If you’re wondering how to retire well in Texas, you are not alone. Over 500,000 people migrate to the Lone Star State every year, and a good number of those are aspiring retirees. Everything is bigger and better in Texas, except the cost of living, and seniors are taking notice.
How to Retire Well in Texas with the Cost of Living
It’s a land of friendly gun-carry laws, great barbeque food, and fierce state pride. For the fledgling Texan resident, it’s essential to know how far your fixed-income dollar will stretch. A cost-of-living index is a tool used to determine how much money is required to pay for basic needs, such as housing, food, and healthcare. The national average is set at 100, so numbers under this are considered more affordable while numbers above, more expensive.
The average cost of groceries is 89.9 for the state, although there is some variation between cities. As far as transportation goes, most people will need a car. Gas is more affordable than other states, but insurance is 27 percent higher than the national average. Housing is fairly reasonable at an 85.9, average although large urban centers like Dallas and Austin are becoming quite expensive compared to the rest of the state.
Let’s talk taxes. It can make or break a retirement budget, so finding the right home for your second chapter is critical. Texas doesn’t have state income tax which makes for a lower cost of living than other states. On the other hand, Texas levies a 6.25 percent tax on most goods and services, which will cost retirees over time. Depending on the area, property taxes can be pricey, impacting a senior’s monthly budget.
How to Retire Well in Texas & Where
Ever wanted to live in the “Helium Capital of the World”? If so, you’re in the right place. Located in the Texas Panhandle, the city of Amarillo contains an estimated 90 percent of the earth’s recoverable helium reserves. However, if floaty birthday balloons aren’t your thing, here are a few other options.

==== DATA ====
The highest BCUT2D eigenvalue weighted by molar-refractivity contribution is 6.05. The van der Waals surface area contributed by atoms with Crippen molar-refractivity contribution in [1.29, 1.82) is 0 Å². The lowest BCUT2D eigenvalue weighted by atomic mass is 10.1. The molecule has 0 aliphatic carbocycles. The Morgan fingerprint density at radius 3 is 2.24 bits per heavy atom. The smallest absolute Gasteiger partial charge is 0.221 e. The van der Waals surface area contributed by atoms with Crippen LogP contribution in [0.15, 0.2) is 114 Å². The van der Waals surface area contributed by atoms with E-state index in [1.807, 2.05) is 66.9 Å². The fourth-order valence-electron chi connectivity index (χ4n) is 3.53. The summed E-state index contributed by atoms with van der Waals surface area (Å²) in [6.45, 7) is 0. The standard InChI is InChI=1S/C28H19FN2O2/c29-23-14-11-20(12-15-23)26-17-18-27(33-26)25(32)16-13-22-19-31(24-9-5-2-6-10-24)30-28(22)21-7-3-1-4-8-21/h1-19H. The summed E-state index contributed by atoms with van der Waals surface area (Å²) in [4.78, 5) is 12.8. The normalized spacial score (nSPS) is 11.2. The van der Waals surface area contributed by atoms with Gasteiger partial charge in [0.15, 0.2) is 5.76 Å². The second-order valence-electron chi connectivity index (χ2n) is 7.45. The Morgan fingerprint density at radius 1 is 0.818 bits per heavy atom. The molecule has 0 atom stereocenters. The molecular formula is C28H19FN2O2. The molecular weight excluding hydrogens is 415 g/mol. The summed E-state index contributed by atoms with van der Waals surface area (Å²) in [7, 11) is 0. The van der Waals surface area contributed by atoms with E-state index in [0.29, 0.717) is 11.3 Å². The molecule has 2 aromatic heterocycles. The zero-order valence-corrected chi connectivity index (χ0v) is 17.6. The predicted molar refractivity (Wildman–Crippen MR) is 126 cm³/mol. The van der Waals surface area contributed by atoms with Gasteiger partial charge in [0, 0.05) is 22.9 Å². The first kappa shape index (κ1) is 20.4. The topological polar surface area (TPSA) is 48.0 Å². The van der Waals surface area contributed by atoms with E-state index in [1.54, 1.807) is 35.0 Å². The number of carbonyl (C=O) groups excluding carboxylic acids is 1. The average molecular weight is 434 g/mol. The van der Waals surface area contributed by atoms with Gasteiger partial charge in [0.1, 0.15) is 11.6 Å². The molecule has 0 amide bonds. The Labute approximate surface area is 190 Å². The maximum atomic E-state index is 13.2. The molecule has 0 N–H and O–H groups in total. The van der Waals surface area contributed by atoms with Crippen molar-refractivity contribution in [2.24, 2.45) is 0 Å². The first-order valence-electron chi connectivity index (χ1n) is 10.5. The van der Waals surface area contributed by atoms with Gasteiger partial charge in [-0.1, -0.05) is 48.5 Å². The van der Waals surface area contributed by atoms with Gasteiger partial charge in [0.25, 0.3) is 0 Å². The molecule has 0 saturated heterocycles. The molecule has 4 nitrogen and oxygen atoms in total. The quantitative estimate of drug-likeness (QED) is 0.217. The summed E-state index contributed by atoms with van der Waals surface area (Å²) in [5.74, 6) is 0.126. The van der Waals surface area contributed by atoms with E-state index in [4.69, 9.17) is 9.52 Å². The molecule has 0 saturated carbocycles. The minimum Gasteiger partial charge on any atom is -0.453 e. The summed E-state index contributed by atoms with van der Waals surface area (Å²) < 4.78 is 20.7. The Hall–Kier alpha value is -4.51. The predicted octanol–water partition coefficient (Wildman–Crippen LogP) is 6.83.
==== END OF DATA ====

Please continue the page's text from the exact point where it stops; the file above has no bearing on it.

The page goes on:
The city of Fredericksburg is a boon to history-lovers and is full of museums, landmarks, and buildings from a bygone era. It’s a tourist destination, so those who love the finer things will have restaurants, attractions, and shopping to enjoy. With 29 percent of the town’s 11,496 population being senior citizens, it has a thriving community for the contemplative retirement planner to consider. The cost of living is 5 percent less than the national average.
McAllen might be another consideration if you want to live in a larger center. It’s one of the most affordable cities in Texas and is located close to the Mexican border. Retirees make up roughly 13 percent of McAllen’s 143,268 people, and the cost of living is a staggering 24 percent below the national average. Year-round warm weather and excellent amenities make this city a good option for a more budget-conscious senior.
Home to the Alamo, San Antonio is rich in history and tradition. It’s a large urban center with a 1.5 million population and 12 percent of those running north of 65. The cost of living sits 14 percent under the country-wide cost of living. It also offers easy access to healthcare for those who require more consistent medical attention.
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